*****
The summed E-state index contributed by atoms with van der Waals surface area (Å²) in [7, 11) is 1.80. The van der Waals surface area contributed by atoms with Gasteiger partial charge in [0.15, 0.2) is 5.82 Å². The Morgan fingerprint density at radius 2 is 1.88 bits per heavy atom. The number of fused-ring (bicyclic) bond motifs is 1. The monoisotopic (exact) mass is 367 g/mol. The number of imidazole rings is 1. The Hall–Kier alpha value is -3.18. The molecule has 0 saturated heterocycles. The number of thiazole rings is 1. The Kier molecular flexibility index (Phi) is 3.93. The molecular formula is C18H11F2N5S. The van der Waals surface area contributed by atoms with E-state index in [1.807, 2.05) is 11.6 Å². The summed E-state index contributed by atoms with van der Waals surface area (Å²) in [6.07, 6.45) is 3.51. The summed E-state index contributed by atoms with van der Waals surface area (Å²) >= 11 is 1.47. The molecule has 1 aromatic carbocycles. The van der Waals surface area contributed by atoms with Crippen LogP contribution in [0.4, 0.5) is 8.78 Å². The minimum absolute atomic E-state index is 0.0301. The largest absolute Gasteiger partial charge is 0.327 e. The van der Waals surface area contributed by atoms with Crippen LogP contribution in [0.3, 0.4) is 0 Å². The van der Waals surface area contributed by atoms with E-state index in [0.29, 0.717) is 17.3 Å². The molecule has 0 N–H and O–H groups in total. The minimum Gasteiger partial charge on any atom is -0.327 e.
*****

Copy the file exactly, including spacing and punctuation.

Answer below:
The summed E-state index contributed by atoms with van der Waals surface area (Å²) in [7, 11) is 1.80. The van der Waals surface area contributed by atoms with Gasteiger partial charge in [0.15, 0.2) is 5.82 Å². The Morgan fingerprint density at radius 2 is 1.88 bits per heavy atom. The number of fused-ring (bicyclic) bond motifs is 1. The monoisotopic (exact) mass is 367 g/mol. The number of imidazole rings is 1. The Hall–Kier alpha value is -3.18. The molecule has 0 saturated heterocycles. The number of thiazole rings is 1. The Kier molecular flexibility index (Phi) is 3.93. The molecular formula is C18H11F2N5S. The van der Waals surface area contributed by atoms with E-state index in [1.807, 2.05) is 11.6 Å². The summed E-state index contributed by atoms with van der Waals surface area (Å²) in [6.07, 6.45) is 3.51. The summed E-state index contributed by atoms with van der Waals surface area (Å²) >= 11 is 1.47. The molecule has 1 aromatic carbocycles. The van der Waals surface area contributed by atoms with Crippen LogP contribution in [0.4, 0.5) is 8.78 Å². The minimum absolute atomic E-state index is 0.0301. The largest absolute Gasteiger partial charge is 0.327 e. The van der Waals surface area contributed by atoms with Crippen LogP contribution in [0.3, 0.4) is 0 Å². The van der Waals surface area contributed by atoms with E-state index in [0.29, 0.717) is 17.3 Å². The molecule has 0 N–H and O–H groups in total. The minimum Gasteiger partial charge on any atom is -0.327 e.